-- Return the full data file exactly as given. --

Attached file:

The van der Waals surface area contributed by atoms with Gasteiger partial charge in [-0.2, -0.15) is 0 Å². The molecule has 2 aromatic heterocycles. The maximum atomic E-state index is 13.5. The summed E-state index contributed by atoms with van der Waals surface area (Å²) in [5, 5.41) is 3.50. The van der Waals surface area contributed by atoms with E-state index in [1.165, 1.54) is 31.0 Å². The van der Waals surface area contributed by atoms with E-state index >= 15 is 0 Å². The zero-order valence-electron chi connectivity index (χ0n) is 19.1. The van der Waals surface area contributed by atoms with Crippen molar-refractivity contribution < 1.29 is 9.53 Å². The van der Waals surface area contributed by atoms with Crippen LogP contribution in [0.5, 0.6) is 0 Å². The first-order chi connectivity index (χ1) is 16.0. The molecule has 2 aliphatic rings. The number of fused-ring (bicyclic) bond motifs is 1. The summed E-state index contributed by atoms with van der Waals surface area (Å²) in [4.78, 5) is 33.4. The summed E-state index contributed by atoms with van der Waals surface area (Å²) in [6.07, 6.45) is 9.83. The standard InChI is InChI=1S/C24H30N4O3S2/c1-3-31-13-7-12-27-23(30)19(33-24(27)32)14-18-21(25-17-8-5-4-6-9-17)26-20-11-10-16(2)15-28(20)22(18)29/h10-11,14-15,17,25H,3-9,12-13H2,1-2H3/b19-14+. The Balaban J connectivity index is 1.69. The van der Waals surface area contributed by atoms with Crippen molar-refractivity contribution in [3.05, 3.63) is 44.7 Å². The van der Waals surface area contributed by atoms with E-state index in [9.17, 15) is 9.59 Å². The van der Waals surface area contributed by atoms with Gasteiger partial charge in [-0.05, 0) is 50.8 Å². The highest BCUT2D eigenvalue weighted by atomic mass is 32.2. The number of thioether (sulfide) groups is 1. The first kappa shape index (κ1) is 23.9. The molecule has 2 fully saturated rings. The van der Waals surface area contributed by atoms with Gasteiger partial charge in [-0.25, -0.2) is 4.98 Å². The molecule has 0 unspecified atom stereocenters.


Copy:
The van der Waals surface area contributed by atoms with Gasteiger partial charge in [-0.2, -0.15) is 0 Å². The molecule has 2 aromatic heterocycles. The maximum atomic E-state index is 13.5. The summed E-state index contributed by atoms with van der Waals surface area (Å²) in [5, 5.41) is 3.50. The van der Waals surface area contributed by atoms with E-state index in [1.165, 1.54) is 31.0 Å². The van der Waals surface area contributed by atoms with E-state index >= 15 is 0 Å². The zero-order valence-electron chi connectivity index (χ0n) is 19.1. The van der Waals surface area contributed by atoms with Crippen molar-refractivity contribution < 1.29 is 9.53 Å². The van der Waals surface area contributed by atoms with Crippen LogP contribution in [0.5, 0.6) is 0 Å². The first-order chi connectivity index (χ1) is 16.0. The molecule has 2 aliphatic rings. The number of fused-ring (bicyclic) bond motifs is 1. The summed E-state index contributed by atoms with van der Waals surface area (Å²) in [4.78, 5) is 33.4. The summed E-state index contributed by atoms with van der Waals surface area (Å²) in [6.07, 6.45) is 9.83. The standard InChI is InChI=1S/C24H30N4O3S2/c1-3-31-13-7-12-27-23(30)19(33-24(27)32)14-18-21(25-17-8-5-4-6-9-17)26-20-11-10-16(2)15-28(20)22(18)29/h10-11,14-15,17,25H,3-9,12-13H2,1-2H3/b19-14+. The Balaban J connectivity index is 1.69. The van der Waals surface area contributed by atoms with Crippen molar-refractivity contribution in [3.05, 3.63) is 44.7 Å². The van der Waals surface area contributed by atoms with E-state index in [9.17, 15) is 9.59 Å². The van der Waals surface area contributed by atoms with Gasteiger partial charge in [-0.05, 0) is 50.8 Å². The highest BCUT2D eigenvalue weighted by atomic mass is 32.2. The number of thioether (sulfide) groups is 1. The first kappa shape index (κ1) is 23.9. The molecule has 2 fully saturated rings. The van der Waals surface area contributed by atoms with Gasteiger partial charge in [-0.25, -0.2) is 4.98 Å². The molecule has 0 unspecified atom stereocenters.